Around fifteen years ago I dated a very fiery and emotional woman. I met her at a difficult time for her when she was going through a lot of upheaval in her life. Unfortunately, I wasn’t very skilled in relationships at the time and chose to make everything about her struggles mean something about me. Suffice to say I didn’t handle it very well and our relationship was a massive rollercoaster of emotional turmoil as a result.
Things started great as they so often do, but over time she became a well of pent-up emotion. As she learned to trust me more, I became the focus of all her rage and anger. The rage and anger of her ex-husband cheating on her, the frustration of being regularly held back at work, the grief of losing her ailing father. The sadness of losing a lot of mutual friends who sided with the exciting, charismatic ex over her loyal, loving and dependable self.
However, I didn’t see this at the time. I just saw a woman who would fly off the handle and pass all of these emotions on to me. I didn’t have the capacity or maturity to handle this because I decided she was crazy and her wild emotions were all problems she needed to resolve.
I learned many valuable lessons from this relationship, some of which I am still learning fifteen years later. One of them was the importance of listening to the context and not the content of what we communicate in relationships.
The content is like the picture and the context of the frame that goes around it. The content is the words that are spoken, but the context is the deeper meaning behind what’s being shared that’s hidden in the emotions beneath the words. The content can be misunderstood when we don’t take in the bigger picture of what’s really being communicated.
It’s essential to listen beneath the words and listen for what hidden messages are really being shared. The problem with a typical man (I say typical because this is not gender specific but most commonly applies to men in my experience) is that men focus on the content. This is because the content is information and data. It is factual information that a man can understand, control and apply logic and reason to. It relies on the head to process it and is the place from which they most commonly communicate.
The context is what is beneath the words being shared. It’s the emotions and the feelings being communicated and isn’t based on logic and reason. It might make no logical sense to respond in a particular way, but that’s not how our emotions work. That’s because feelings and emotions are communicated more instinctively from the heart and expressed without any logic or reason.
Now can you see the problem? The woman communicates feelings and emotions (sharing the context of what is coming up for her). However, the man interprets this as content and tries to make sense of it! You cannot make sense of emotions. They are not logical and don’t apply to reason!
There was one occasion when we were having the most significant row of our relationship. My partner was accusing me of something that was factually plain wrong; it just didn’t happen. It didn’t matter how many times I explained it to her and gave her evidence to support my argument; she wouldn’t listen. It just made matters worse because it confirmed to her that I didn’t understand her which fed her emotions, only for me to get triggered which fed my reason and logic. There are no winners in these situations when you respond in this way as our argument proved.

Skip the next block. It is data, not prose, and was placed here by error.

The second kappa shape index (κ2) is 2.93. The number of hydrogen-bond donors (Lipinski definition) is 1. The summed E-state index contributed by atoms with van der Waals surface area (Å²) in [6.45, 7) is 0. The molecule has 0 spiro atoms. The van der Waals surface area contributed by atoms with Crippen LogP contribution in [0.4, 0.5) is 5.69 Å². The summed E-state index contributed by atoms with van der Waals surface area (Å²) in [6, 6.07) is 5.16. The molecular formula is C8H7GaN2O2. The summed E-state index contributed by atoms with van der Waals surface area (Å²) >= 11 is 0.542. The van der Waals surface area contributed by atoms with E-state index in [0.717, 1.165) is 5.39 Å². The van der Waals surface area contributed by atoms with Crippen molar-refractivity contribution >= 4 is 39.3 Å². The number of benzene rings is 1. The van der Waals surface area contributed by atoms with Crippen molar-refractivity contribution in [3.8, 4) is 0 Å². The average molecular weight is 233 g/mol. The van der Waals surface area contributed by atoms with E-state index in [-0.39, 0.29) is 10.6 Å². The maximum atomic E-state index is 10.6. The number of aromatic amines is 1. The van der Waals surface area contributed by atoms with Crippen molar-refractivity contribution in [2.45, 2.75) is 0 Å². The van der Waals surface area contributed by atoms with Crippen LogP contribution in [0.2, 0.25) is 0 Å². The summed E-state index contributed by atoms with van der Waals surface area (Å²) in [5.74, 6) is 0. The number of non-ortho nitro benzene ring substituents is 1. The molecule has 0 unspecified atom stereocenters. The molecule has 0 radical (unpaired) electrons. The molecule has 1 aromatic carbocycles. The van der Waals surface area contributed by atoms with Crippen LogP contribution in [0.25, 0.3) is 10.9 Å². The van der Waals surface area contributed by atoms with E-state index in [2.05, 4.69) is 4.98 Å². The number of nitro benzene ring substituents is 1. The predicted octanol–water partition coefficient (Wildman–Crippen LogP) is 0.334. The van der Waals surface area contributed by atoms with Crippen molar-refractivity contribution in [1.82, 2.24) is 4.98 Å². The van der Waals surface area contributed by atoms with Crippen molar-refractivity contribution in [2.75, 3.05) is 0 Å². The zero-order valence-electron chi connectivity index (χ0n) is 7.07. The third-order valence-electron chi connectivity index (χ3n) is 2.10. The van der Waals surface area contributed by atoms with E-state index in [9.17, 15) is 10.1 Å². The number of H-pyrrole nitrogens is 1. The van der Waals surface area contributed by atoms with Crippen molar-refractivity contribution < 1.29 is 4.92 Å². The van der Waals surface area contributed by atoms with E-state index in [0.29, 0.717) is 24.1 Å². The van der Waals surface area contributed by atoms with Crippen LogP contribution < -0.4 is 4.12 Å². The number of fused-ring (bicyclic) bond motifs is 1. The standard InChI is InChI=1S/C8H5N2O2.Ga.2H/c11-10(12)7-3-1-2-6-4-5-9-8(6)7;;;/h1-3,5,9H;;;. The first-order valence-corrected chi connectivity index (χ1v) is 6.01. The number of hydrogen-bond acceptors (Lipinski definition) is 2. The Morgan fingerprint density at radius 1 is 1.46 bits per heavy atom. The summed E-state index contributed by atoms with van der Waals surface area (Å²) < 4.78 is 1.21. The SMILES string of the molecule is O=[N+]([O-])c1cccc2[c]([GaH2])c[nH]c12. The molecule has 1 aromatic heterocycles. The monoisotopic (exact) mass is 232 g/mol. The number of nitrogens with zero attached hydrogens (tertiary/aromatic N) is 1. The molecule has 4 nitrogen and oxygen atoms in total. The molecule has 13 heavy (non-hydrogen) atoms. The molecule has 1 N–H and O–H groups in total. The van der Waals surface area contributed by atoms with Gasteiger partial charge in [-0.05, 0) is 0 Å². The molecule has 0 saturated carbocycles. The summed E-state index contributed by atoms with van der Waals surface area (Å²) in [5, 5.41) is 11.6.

The reality was I wasn’t listening deeply enough and getting curious about the context of what was happening for her. She wasn’t really complaining about what I thought she was (the content) she was expressing pain about something else and was using this issue as the vehicle to express it. She was communicating her experience in one way, and I was communicating mine back to her in another, only we didn’t realize it at the time.
There was a whole new depth of communication that we were missing and one that I didn’t even know existed. At this depth, my logic, while significant on one level, was not what was required to communicate with her. There was much I could have done if only I’d known.
- I could have listened beyond the content of the words she was speaking and to the context beneath it.
- I could have listened for the pain, the anguish and frustration she was feeling.
- I could have spoken to that part of her.
- I could have connected and embraced my emotions more to provide a doorway to understanding hers.
- I could have become curious as to why she might be feeling this way.
- I could have stopped making her emotions mean something about me.
She was in a big hole. I could have got in the hole with her and asked what it was like in there or at least imagined what it might be like based on my experiences.
I could have genuinely listened to her, validated her for what she was feeling and told her everything was going to be ok. To be clear, there is a difference between validating someone and agreeing with everything they’re saying. Agreeing with my partner would have been incongruent of me, but if I’d tried to understand how she was feeling, and then validated her emotions and feelings as making complete sense, then it would have created the trust and safety she badly needed.
In her world, it all made complete sense to react in the way she did. My failure to get curious about this placed distance between us. This eventually lead to a lack of trust and safety, and from here the relationship couldn’t thrive. From here, our relationship simply survived. After a year of speaking our different languages, we eventually broke up. It was inevitable in many ways, but I still learn from that relationship to this day.